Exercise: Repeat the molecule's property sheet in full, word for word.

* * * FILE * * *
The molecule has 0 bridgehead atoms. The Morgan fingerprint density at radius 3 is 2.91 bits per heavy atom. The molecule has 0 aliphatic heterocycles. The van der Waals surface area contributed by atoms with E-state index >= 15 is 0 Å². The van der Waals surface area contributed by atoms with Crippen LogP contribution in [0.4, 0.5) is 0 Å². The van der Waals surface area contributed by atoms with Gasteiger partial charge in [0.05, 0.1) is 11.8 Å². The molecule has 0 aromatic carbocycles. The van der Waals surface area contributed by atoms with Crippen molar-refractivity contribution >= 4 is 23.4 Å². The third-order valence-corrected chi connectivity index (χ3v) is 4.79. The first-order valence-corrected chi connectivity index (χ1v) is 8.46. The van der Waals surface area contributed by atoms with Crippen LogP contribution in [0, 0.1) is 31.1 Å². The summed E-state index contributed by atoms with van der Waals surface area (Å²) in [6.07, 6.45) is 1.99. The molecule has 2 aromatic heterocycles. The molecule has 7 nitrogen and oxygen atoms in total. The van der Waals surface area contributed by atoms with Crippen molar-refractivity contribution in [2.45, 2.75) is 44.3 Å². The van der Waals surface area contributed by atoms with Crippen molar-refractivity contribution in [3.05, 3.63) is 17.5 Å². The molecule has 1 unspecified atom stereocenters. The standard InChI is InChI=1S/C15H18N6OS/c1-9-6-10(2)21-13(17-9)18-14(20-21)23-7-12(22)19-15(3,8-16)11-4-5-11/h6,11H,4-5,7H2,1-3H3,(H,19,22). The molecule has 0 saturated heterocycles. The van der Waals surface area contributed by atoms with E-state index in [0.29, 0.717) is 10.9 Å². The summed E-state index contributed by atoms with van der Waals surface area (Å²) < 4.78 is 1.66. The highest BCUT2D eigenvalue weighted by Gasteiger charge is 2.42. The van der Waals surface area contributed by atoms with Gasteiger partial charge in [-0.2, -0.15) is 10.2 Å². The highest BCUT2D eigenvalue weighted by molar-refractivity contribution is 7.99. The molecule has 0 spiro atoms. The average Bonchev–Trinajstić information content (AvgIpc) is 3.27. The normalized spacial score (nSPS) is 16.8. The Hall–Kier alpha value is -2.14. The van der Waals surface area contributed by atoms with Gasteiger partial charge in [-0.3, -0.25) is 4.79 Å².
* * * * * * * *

The molecule has 0 bridgehead atoms. The Morgan fingerprint density at radius 3 is 2.91 bits per heavy atom. The molecule has 0 aliphatic heterocycles. The van der Waals surface area contributed by atoms with E-state index >= 15 is 0 Å². The van der Waals surface area contributed by atoms with Crippen LogP contribution in [0.4, 0.5) is 0 Å². The van der Waals surface area contributed by atoms with Gasteiger partial charge in [0.05, 0.1) is 11.8 Å². The molecule has 0 aromatic carbocycles. The van der Waals surface area contributed by atoms with Crippen molar-refractivity contribution >= 4 is 23.4 Å². The third-order valence-corrected chi connectivity index (χ3v) is 4.79. The first-order valence-corrected chi connectivity index (χ1v) is 8.46. The van der Waals surface area contributed by atoms with Crippen LogP contribution in [0, 0.1) is 31.1 Å². The summed E-state index contributed by atoms with van der Waals surface area (Å²) in [6.07, 6.45) is 1.99. The molecule has 2 aromatic heterocycles. The molecule has 7 nitrogen and oxygen atoms in total. The van der Waals surface area contributed by atoms with Crippen molar-refractivity contribution in [2.45, 2.75) is 44.3 Å². The van der Waals surface area contributed by atoms with Crippen molar-refractivity contribution in [3.05, 3.63) is 17.5 Å². The molecule has 1 unspecified atom stereocenters. The standard InChI is InChI=1S/C15H18N6OS/c1-9-6-10(2)21-13(17-9)18-14(20-21)23-7-12(22)19-15(3,8-16)11-4-5-11/h6,11H,4-5,7H2,1-3H3,(H,19,22). The molecule has 0 saturated heterocycles. The van der Waals surface area contributed by atoms with E-state index in [0.29, 0.717) is 10.9 Å². The summed E-state index contributed by atoms with van der Waals surface area (Å²) < 4.78 is 1.66. The highest BCUT2D eigenvalue weighted by Gasteiger charge is 2.42. The van der Waals surface area contributed by atoms with Gasteiger partial charge in [-0.2, -0.15) is 10.2 Å². The highest BCUT2D eigenvalue weighted by molar-refractivity contribution is 7.99. The molecule has 0 spiro atoms. The average Bonchev–Trinajstić information content (AvgIpc) is 3.27. The normalized spacial score (nSPS) is 16.8. The Hall–Kier alpha value is -2.14. The van der Waals surface area contributed by atoms with Gasteiger partial charge in [-0.3, -0.25) is 4.79 Å².